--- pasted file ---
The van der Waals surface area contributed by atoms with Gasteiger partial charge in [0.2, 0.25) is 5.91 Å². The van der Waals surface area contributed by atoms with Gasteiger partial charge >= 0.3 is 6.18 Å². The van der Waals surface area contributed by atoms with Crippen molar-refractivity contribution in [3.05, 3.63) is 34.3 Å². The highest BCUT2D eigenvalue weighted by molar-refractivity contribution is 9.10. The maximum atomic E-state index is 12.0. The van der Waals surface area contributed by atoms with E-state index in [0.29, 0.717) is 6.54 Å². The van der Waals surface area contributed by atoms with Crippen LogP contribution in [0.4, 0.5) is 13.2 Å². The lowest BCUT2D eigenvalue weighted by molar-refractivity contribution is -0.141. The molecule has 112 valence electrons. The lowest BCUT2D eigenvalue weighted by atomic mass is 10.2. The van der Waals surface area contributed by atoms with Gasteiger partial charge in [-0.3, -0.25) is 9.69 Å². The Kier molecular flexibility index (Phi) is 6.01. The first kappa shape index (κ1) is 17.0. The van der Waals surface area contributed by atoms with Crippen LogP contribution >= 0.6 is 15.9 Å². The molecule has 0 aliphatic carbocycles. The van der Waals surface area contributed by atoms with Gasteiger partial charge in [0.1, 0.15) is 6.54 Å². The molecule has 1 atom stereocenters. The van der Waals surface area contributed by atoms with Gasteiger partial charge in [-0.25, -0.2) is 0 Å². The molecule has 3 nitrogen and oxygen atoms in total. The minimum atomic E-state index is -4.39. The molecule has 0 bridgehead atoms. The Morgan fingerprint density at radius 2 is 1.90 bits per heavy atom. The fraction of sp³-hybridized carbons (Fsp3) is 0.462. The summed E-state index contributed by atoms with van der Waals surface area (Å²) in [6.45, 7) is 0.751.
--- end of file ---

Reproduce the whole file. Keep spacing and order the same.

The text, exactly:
The van der Waals surface area contributed by atoms with Gasteiger partial charge in [0.2, 0.25) is 5.91 Å². The van der Waals surface area contributed by atoms with Gasteiger partial charge >= 0.3 is 6.18 Å². The van der Waals surface area contributed by atoms with Crippen molar-refractivity contribution in [3.05, 3.63) is 34.3 Å². The highest BCUT2D eigenvalue weighted by molar-refractivity contribution is 9.10. The maximum atomic E-state index is 12.0. The van der Waals surface area contributed by atoms with E-state index in [0.29, 0.717) is 6.54 Å². The van der Waals surface area contributed by atoms with Crippen LogP contribution in [0.4, 0.5) is 13.2 Å². The lowest BCUT2D eigenvalue weighted by molar-refractivity contribution is -0.141. The molecule has 112 valence electrons. The lowest BCUT2D eigenvalue weighted by atomic mass is 10.2. The van der Waals surface area contributed by atoms with Gasteiger partial charge in [-0.3, -0.25) is 9.69 Å². The Kier molecular flexibility index (Phi) is 6.01. The first kappa shape index (κ1) is 17.0. The van der Waals surface area contributed by atoms with Crippen LogP contribution >= 0.6 is 15.9 Å². The molecule has 0 aliphatic carbocycles. The van der Waals surface area contributed by atoms with Gasteiger partial charge in [0.1, 0.15) is 6.54 Å². The molecule has 1 atom stereocenters. The van der Waals surface area contributed by atoms with Gasteiger partial charge in [-0.25, -0.2) is 0 Å². The molecule has 3 nitrogen and oxygen atoms in total. The minimum atomic E-state index is -4.39. The molecule has 0 bridgehead atoms. The Morgan fingerprint density at radius 2 is 1.90 bits per heavy atom. The fraction of sp³-hybridized carbons (Fsp3) is 0.462. The summed E-state index contributed by atoms with van der Waals surface area (Å²) in [6.45, 7) is 0.751.